Richard Monette is the publisher and editor-in-chief of Active for Life. He’s a ‘renaissance man’ of the quest for achievement and fulfillment. His professional activities span the disciplines of business, sport psychology and education. He is part of the B2ten leadership team and leads the Active for Life initiative. Richard is married and the the proud ‘papa’ of a 9 year-old boy and an 11 year-old girl.
Try singing this to the tune of 12 Days of Christmas.
On the first day of the winter holiday break, my family and me
went outside to play in the snow.
Run up a hill and toboggan down. Go snowshoeing. Try skiing, both cross-country and downhill. Have a snowball fight. Don’t let the fresh, crisp air keep you inside.
On the second day of the winter holiday break, my family and me
built an obstacle course in our house.
Create a tunnel out of some cushions. Set up a tightrope to walk. If you’ve got a mini trampoline, include it in your course.
On the third day of the winter holiday break, my family and me
went skating at the local ice rink.
Most community centres have cheap rentals if you don’t have your own skates. Make sure to wear your helmets (adults, too).
On the fourth day of the winter holiday break, my family and me
had a dance off to crazy music.
Turn up the volume and get creative.
On the fifth day of the winter holiday break, my family and me
went swimming at the community pool.
Many aquatic centres often include wave pools, water slides and great shallow pools for toddlers and younger children learning to swim. Plus: hot tubs.
On the sixth day of the winter holiday break, my family and me
played hopscotch in our kitchen.
Use masking tape to create a range of hopscotch grids. Alternate the legs you hop on.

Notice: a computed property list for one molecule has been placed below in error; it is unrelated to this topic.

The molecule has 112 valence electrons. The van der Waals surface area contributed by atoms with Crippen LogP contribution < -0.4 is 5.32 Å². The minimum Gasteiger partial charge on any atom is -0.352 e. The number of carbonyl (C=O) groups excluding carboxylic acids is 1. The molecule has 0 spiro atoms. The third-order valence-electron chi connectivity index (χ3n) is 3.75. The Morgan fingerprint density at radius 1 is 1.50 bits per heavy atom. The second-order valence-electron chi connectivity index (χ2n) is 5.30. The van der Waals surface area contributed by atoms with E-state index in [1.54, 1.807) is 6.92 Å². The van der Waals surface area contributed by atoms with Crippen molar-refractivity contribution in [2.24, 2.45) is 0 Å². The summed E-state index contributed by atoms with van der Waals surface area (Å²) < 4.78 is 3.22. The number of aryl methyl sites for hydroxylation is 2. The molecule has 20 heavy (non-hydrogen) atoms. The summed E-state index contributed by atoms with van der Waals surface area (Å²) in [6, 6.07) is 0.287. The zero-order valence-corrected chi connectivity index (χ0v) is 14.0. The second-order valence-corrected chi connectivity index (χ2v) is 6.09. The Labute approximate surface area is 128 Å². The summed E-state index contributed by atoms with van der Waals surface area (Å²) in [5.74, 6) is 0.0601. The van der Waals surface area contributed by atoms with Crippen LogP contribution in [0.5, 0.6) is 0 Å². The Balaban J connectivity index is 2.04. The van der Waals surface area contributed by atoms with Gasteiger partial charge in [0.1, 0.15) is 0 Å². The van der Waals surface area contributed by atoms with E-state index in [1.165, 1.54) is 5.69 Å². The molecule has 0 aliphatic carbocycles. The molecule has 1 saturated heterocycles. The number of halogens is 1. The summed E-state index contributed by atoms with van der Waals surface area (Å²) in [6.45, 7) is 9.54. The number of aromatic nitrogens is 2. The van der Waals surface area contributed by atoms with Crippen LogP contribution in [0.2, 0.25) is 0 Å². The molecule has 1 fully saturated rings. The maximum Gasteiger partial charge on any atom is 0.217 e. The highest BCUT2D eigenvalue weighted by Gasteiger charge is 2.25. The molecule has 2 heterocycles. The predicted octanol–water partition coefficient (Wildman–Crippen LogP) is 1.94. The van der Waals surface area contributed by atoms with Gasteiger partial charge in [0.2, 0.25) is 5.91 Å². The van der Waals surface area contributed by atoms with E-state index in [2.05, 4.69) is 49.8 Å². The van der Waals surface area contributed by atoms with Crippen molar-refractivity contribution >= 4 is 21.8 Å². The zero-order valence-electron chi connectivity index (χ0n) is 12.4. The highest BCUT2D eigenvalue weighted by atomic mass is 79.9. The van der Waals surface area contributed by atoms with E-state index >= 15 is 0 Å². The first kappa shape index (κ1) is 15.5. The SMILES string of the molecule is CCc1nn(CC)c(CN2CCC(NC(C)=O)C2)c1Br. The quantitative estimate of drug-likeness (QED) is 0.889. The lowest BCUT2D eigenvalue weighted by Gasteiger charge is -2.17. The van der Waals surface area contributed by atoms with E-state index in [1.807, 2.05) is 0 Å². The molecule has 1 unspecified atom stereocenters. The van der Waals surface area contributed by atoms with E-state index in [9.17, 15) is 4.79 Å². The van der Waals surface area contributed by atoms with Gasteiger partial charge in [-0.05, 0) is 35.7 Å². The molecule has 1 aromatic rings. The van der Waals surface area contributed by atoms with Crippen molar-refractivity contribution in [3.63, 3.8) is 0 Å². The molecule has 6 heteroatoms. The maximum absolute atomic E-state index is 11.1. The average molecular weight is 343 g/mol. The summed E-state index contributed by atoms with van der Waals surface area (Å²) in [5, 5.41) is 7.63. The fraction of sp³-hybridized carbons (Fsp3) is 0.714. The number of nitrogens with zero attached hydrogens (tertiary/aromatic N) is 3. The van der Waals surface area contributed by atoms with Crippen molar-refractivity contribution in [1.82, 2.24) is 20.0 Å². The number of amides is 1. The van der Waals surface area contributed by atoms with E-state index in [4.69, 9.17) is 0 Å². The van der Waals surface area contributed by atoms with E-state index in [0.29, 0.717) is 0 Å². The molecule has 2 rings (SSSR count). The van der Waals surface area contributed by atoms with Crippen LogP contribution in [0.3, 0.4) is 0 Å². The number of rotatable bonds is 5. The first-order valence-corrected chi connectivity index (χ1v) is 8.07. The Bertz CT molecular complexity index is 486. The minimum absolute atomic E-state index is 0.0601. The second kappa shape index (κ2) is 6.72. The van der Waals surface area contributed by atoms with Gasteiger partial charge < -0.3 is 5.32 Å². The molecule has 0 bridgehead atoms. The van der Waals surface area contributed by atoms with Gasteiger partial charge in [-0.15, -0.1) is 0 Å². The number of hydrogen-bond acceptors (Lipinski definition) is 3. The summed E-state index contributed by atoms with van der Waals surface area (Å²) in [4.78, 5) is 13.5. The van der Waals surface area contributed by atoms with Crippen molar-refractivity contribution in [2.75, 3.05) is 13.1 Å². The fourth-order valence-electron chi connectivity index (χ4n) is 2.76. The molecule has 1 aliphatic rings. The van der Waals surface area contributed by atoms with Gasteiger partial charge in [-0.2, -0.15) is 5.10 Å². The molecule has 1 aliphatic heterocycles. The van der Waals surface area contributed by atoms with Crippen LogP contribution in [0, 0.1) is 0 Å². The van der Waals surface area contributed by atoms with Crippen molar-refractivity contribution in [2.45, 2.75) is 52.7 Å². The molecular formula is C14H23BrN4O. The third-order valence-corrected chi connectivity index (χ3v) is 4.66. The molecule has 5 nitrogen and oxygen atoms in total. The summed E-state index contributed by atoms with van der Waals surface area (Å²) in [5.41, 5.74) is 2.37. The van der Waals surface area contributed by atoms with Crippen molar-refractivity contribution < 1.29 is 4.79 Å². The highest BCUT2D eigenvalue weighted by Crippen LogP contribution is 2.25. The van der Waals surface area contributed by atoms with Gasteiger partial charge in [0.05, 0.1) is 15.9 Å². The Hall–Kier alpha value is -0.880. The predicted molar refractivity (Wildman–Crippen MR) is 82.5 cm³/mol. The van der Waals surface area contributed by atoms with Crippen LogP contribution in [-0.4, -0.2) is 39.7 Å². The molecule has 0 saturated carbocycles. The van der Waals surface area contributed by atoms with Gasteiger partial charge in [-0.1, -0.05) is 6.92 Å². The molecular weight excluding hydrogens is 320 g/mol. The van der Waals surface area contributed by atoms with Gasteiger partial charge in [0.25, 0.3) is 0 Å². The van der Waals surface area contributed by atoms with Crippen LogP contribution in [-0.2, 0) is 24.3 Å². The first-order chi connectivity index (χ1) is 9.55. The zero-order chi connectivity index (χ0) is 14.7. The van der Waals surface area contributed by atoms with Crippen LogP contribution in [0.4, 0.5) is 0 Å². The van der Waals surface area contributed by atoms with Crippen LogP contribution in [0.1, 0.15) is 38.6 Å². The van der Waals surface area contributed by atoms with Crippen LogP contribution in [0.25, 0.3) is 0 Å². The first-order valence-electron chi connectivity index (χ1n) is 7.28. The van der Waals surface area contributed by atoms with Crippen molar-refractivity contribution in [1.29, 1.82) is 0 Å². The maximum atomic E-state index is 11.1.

On the seventh day of the winter holiday break, my family and me
learned to rock climb at the gym.
Rock climbing is a great activity that can be enjoyed by everyone in the family. Get some practice now so you can climb outside next summer.
On the eighth day of the winter holiday break, my family and me
played ‘Simon/Simona’ says.
Use basic calisthenics like jumping jacks for an active and bouncy game.
On the ninth day of the winter holiday break, my family and me
visited a bowling alley.
You get to wear snazzy shoes and practice some throwing and aiming skills.
On the tenth day of the winter holiday break, my family and me
played basketball and soccer inside.
With a novelty hoop that fits over a door and a Nerf ball, a game of knee basketball can be very invigorating. Or try having soccer shootouts with a beach ball or Nerf ball in the basement. Make sure to put away any breakables before you start your game.
On the eleventh day of the winter holiday break, my family and me
went to the local gymnastics club.
Quite a few clubs will have drop-in sessions where your kids can see what it’s like to use the same equipment elite athletes use to win medals.
On the twelfth day of the winter holiday break, my family and me
played table tennis for the first time.
Ping pong is family friendly and helps develop hand-eye coordination. If you don’t have an official table (and there isn’t one coming as a gift), you can substitute a kitchen or coffee table.
Blaine Kyllo has written for a variety of print and online publications including CBC.ca, the Globe & Mail, the Georgia Straight and Vancouver Magazine. Also an editor, producer and the father of two young children, he lives in North Vancouver.
Sometimes it can be difficult to tell if your kids are getting enough physical activity. So we say put the ball in their court with a printable activity log that makes it easy for them to keep track. If your kids are very little, you can help them.
The suggested activities in the left column of the chart can be done in any combination and any length of time to get your children to the total of 60 to 90 minutes a day. Blank rows allow you to fill in your own activities. (Need more ideas? Visit our Activities section).
Whenever your children are active, have them record their times in the appropriate row and column. At the end of the day and again at the end of the week, add up the totals to see how they are doing (they will be flexing their math muscles as well!).
Challenge your children to increase the variety of activities and time spent being active each week. And make sure you celebrate achievements with them.
Idea: Keep the current week’s log visible in a communal space such as the fridge, and archive weekly logs in a binder so your children can keep track of their progress!
Download the activity log and get started today.